Even though he's far, far away from calling games, Billy Packer remains a master at getting his name in the news.
And he's as curmudgeony as ever. I know. It's about as shocking as learning that Packer enjoys himself some "cops and robber shows." (Scroll down for that anecdote.)
The former CBS broadcaster, who's still clearly polarizing, however intentional or unintentional it may be, spoke with Michael Hiestand of USA Today, telling the media critic he doesn't much approve of the way CBS and Turner are handling the coverage of the NCAA tournament going forward.
Among his objections: having NBA guys parachute in to call the games, hearkening back to the times he was asked to do NBA work and turning it down because he felt he wasn't versed enough in pro ball to earn mic privileges. He also now prefers the way ESPN promotes the college game over CBS.
Cannonball shots fired here:
ESPN would be better, he says, partly because it has announcers doing college games all season. He likens using NBA announcers to when he used to turn down requests to work NBA action by saying, " 'I'm not qualified, it's a different sport.' " This, he says, is like CBS' Verne Lundquist calling SEC football all year "and then having somebody who just did the pros come in to call the SEC title game." And, he says, ESPN would have better NCAA promotion: "I don't believe I was in a promo for CBS college basketball in 25 years."The point about NBA talent is a fair one, and it's something we'll all be watching for next month. The thing Packer is forgetting: How many times did this clip and call get plugged into a March Madness promo? He's not exactly on point in that criticism, and it's clear he's comfortable talking about how snubbed he felt by the network since he's a few years removed from his duties at CBS Sports.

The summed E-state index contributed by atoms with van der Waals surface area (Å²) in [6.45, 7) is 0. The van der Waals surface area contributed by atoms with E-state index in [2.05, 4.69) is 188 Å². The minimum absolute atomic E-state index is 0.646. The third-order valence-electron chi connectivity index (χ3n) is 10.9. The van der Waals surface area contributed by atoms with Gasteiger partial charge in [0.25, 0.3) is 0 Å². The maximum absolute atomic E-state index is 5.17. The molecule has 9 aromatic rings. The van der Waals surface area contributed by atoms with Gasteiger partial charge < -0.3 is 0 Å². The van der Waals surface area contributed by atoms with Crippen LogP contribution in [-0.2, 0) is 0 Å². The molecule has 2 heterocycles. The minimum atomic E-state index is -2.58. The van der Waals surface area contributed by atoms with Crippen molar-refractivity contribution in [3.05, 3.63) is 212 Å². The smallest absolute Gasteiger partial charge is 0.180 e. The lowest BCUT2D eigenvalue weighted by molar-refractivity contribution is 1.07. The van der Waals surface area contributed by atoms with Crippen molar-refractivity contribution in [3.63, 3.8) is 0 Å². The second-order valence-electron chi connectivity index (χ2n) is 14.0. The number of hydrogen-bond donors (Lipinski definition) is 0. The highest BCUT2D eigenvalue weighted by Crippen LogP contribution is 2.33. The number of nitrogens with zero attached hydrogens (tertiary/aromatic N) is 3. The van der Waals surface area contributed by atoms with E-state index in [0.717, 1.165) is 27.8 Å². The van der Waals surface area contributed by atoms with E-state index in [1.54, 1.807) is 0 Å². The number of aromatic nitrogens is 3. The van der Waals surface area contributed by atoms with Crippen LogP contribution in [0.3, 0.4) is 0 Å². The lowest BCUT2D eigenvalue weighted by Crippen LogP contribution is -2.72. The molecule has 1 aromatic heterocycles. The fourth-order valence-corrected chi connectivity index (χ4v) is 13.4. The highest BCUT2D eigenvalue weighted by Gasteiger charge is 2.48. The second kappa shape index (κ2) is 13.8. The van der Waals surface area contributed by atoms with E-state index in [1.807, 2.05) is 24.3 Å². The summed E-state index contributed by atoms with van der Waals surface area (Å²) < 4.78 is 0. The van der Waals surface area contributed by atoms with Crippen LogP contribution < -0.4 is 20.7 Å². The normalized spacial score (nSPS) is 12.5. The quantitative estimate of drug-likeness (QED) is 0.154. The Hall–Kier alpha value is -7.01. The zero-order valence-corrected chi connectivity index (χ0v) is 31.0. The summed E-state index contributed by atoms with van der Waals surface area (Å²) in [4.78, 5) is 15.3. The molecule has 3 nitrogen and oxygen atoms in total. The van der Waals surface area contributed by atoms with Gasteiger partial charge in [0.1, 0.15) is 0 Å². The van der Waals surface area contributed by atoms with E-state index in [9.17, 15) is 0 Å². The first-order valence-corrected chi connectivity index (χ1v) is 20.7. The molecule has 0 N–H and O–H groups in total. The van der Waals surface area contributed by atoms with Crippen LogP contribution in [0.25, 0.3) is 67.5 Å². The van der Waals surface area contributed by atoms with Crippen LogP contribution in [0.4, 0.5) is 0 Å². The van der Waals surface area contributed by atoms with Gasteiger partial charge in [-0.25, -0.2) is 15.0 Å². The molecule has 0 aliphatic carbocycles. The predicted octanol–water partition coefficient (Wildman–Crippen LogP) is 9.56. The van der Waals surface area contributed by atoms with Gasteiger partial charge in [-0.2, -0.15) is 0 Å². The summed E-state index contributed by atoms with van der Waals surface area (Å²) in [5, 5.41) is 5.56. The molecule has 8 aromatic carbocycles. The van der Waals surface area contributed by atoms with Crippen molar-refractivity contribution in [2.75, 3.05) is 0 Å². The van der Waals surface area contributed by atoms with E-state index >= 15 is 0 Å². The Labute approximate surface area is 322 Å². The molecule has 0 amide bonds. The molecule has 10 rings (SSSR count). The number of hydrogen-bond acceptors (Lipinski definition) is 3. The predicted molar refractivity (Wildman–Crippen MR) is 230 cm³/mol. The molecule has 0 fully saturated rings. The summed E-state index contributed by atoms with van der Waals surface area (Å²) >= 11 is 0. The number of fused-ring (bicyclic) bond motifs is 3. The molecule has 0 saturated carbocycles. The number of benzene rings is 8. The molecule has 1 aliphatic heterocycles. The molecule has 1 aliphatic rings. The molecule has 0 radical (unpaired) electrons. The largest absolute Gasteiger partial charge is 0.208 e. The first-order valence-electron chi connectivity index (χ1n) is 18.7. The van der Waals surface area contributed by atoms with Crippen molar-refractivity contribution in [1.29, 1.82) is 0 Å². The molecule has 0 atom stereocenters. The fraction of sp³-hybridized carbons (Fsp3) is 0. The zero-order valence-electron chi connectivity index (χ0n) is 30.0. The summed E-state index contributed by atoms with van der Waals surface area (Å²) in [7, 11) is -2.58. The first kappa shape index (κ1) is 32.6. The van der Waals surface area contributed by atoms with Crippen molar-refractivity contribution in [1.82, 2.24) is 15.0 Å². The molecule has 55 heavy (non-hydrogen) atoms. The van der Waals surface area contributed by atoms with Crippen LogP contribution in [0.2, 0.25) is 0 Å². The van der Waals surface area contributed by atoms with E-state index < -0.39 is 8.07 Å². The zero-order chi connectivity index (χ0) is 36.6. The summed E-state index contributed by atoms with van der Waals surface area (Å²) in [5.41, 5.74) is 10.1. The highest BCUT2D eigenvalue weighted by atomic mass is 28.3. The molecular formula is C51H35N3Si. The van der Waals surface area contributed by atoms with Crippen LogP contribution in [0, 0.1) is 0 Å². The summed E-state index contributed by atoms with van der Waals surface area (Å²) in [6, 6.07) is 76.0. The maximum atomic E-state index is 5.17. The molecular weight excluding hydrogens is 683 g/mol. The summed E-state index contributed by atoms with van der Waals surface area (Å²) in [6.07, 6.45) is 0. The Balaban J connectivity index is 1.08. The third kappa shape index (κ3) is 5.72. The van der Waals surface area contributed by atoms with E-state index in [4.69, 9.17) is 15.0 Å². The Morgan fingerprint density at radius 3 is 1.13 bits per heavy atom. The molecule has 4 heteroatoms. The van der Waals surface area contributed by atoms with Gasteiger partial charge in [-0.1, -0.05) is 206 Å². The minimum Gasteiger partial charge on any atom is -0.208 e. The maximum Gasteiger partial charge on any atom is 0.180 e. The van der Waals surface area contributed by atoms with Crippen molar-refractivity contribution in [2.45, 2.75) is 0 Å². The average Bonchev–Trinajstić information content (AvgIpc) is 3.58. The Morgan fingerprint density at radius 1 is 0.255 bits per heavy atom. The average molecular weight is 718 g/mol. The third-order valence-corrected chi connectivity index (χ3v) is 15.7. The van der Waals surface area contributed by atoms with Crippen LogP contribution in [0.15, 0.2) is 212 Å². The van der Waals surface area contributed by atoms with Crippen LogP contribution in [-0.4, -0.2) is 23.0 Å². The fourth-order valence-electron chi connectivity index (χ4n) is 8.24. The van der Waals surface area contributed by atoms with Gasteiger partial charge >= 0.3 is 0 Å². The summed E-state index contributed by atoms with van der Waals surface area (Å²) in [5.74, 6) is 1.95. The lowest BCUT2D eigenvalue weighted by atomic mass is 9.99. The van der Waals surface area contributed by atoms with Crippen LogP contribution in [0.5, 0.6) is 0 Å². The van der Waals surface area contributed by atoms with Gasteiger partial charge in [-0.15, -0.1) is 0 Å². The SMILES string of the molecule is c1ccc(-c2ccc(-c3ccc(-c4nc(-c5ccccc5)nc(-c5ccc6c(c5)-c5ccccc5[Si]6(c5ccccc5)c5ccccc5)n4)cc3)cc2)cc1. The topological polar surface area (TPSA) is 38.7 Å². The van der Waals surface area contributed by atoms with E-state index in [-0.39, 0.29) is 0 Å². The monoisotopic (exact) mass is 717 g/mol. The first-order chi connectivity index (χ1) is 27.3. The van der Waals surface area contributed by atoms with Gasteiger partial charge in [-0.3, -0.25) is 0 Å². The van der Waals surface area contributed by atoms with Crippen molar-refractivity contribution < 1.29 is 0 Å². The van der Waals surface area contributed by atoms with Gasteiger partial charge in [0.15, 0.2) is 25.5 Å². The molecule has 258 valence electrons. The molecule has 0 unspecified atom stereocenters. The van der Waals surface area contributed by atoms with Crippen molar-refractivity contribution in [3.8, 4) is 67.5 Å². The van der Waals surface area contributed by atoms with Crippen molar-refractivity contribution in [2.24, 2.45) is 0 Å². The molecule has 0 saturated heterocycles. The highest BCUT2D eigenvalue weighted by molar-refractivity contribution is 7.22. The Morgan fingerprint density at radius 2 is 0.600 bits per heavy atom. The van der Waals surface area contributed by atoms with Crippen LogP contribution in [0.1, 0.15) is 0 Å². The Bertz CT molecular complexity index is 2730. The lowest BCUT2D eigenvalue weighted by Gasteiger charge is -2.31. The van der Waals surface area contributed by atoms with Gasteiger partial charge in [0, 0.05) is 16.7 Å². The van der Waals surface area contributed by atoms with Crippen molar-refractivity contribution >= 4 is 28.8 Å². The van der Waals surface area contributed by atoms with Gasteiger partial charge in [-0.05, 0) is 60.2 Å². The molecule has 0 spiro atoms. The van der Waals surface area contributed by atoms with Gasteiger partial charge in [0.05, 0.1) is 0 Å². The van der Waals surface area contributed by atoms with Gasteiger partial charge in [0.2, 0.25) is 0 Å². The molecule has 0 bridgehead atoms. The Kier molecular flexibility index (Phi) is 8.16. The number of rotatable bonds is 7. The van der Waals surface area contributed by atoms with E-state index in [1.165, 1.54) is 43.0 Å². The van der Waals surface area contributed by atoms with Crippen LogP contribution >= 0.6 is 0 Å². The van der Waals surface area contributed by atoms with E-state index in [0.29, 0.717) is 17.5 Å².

To this day, Packer does not filter himself; that is the Packer Brand. This shot at his former employer of more than 30 years is a bit surprising, though, yes? But ... maybe not. Maybe Packer's still sour about leaving, whether he can admit that publicly or not. This may be what he feels is the best way to cope/get revenge/deal with being told no at such a late stage in his professional life. No, no, I don't want to be involved with that sport anymore, anyway. College basketball didn't fire me; I quit.
Packer claims the sport has "regressed" incredibly in the past decade, so he's perfectly fine with not calling games. (We all know the feeling is more than mutual for many on the other side, too.)
Packer's also a big fan of cop shows, as I noted above. That's my favorite nugget about Hiestand's story. Police-oriented programming is often available on truTV, one of the four networks that will broadcast tournament games next month. Another one of Packer's problems — he worries about the folks who will be turned off by this new-fangled, degraded form of college basketball that's going to take over one of his favorite stations. Harumph.
The number, in my opinion, is much higher than that.
Packer says he likes watching truTV, one of the Turner channels carrying NCAA games. "And people who watch it aren't going to be happy they're missing their cops and robbers shows. If truTV viewers liked basketball, they'd already be watching ESPN."
But with CBS' old regionalized coverage now gone, isn't it good for viewers who want to see a specific NCAA game to not have to worry about missing it because they're in the wrong local TV market? "What percentage of the total audience does that represent," says Packer. "Has all this been changed for the .01% of viewers who really want a specific game?"
Packer's a master at this stuff, people. First it was the broadcast chair, now it's the recliner. No matter how much so many want him to, he still won't go away, even when it comes to talking about a sport he clearly no longer embraces.